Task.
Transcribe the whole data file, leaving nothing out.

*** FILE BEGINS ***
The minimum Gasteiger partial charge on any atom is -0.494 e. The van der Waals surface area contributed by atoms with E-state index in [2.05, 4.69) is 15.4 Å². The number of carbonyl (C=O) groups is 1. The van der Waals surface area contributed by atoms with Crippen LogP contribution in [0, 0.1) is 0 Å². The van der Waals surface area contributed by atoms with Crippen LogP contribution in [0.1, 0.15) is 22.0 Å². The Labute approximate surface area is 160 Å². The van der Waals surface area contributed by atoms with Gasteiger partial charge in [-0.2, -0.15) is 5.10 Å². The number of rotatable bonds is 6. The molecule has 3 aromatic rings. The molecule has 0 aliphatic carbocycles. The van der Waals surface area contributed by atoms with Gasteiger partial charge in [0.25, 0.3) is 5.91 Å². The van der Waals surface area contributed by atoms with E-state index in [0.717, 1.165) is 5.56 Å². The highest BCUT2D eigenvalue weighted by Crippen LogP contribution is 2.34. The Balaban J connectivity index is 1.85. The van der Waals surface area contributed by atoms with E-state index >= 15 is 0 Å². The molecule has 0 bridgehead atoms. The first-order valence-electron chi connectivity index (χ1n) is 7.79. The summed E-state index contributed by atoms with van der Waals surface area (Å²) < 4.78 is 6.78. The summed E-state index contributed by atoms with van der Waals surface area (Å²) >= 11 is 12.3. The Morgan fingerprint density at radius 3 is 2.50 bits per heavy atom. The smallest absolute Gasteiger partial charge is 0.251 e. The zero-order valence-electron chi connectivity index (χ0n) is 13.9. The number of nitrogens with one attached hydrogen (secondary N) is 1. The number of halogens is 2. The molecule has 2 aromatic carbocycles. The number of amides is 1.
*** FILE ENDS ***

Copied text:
The minimum Gasteiger partial charge on any atom is -0.494 e. The van der Waals surface area contributed by atoms with E-state index in [2.05, 4.69) is 15.4 Å². The number of carbonyl (C=O) groups is 1. The van der Waals surface area contributed by atoms with Crippen LogP contribution in [0, 0.1) is 0 Å². The van der Waals surface area contributed by atoms with Crippen LogP contribution in [0.1, 0.15) is 22.0 Å². The Labute approximate surface area is 160 Å². The van der Waals surface area contributed by atoms with Gasteiger partial charge in [-0.2, -0.15) is 5.10 Å². The number of rotatable bonds is 6. The molecule has 3 aromatic rings. The molecule has 0 aliphatic carbocycles. The van der Waals surface area contributed by atoms with Gasteiger partial charge in [0.25, 0.3) is 5.91 Å². The van der Waals surface area contributed by atoms with E-state index in [0.717, 1.165) is 5.56 Å². The highest BCUT2D eigenvalue weighted by Crippen LogP contribution is 2.34. The Balaban J connectivity index is 1.85. The van der Waals surface area contributed by atoms with E-state index >= 15 is 0 Å². The molecule has 0 bridgehead atoms. The first-order valence-electron chi connectivity index (χ1n) is 7.79. The summed E-state index contributed by atoms with van der Waals surface area (Å²) < 4.78 is 6.78. The summed E-state index contributed by atoms with van der Waals surface area (Å²) >= 11 is 12.3. The Morgan fingerprint density at radius 3 is 2.50 bits per heavy atom. The smallest absolute Gasteiger partial charge is 0.251 e. The zero-order valence-electron chi connectivity index (χ0n) is 13.9. The number of nitrogens with one attached hydrogen (secondary N) is 1. The number of halogens is 2. The molecule has 2 aromatic carbocycles. The number of amides is 1.